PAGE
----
Junior Seau Apparently Takes Own Life

Boston Globe:

Junior Seau, a 43-year old 12-time NFL Pro Bowl linebacker, was found dead today in his home, the result of a gunshot wound, police confirmed. Police are investigating the shooting at the Oceanside, Calif., residence of the former New England Patriot and San Diego Chargers football star as a suicide. Police confirmed that Seau was found by his girlfriend at his beachfront home with a gunshot wound to his chest.

While the article references the suicide of Dave Duerson, regular readers know that I was a high school teammate of Andre Waters, the former Eagle, who also took his own life. The implications of an NFL career are believed to be related.

Condolences to the Seau family, and some hard thinking about professional football is in order.

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    Just saw Marcellus Wiley on ESPN (5.00 / 2) (#5)
    by Dadler on Wed May 02, 2012 at 03:45:27 PM EST
    In tears, talking about being in such denial when he heard the news that he texted Junior in the hopes that he'd get an answer and that it was all just a hoax.  

    Talk about a player who fought through injuries. Guy dished out and took more punishment than any body should.  And who knows what other injuries, concussions included, that we never knew about.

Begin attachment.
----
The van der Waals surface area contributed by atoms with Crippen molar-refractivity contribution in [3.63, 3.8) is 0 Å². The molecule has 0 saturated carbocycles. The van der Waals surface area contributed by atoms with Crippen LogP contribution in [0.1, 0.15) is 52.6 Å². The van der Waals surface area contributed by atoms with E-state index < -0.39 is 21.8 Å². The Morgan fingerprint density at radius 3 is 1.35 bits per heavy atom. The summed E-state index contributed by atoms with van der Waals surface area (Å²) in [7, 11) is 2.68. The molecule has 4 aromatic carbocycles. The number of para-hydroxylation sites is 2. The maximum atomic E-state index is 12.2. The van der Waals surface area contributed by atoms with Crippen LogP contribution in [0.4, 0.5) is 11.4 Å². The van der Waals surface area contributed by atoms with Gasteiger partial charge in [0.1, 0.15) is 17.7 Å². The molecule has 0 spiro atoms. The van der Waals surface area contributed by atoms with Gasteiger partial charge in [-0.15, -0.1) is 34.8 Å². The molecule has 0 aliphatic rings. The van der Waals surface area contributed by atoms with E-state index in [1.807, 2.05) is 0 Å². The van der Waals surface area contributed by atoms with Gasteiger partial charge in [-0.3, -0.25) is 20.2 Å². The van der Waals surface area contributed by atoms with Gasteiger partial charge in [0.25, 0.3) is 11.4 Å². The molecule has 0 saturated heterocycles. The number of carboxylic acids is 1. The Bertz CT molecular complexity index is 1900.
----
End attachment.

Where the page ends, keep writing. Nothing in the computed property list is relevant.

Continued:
Shame (5.00 / 1) (#9)
    by ks on Wed May 02, 2012 at 04:44:51 PM EST
    R.I.P.  I'm surprised but not surprised.  There seems to be a "dark period" a lot these guys enter shortly after their playing days that make them particularly vunerable to all sorts of bad outcomes.  Condolences to his family.

    I doubt all the damage is caused (none / 0) (#1)
    by me only on Wed May 02, 2012 at 03:23:43 PM EST
    by professional football.  College football and high school football generates concussions as well.

    This is so very sad. Seau is survived by (5.00 / 2) (#3)
    by caseyOR on Wed May 02, 2012 at 03:33:13 PM EST
    a daughter and two sons, all teenagers. My heart goes out to the family.

    The NFL is, IMO, guilty of criminal neglect in the matter of player safety. The NFL has denied the danger to the long-term health of the players for way too long. And even now is doing way too little to mitigate this danger.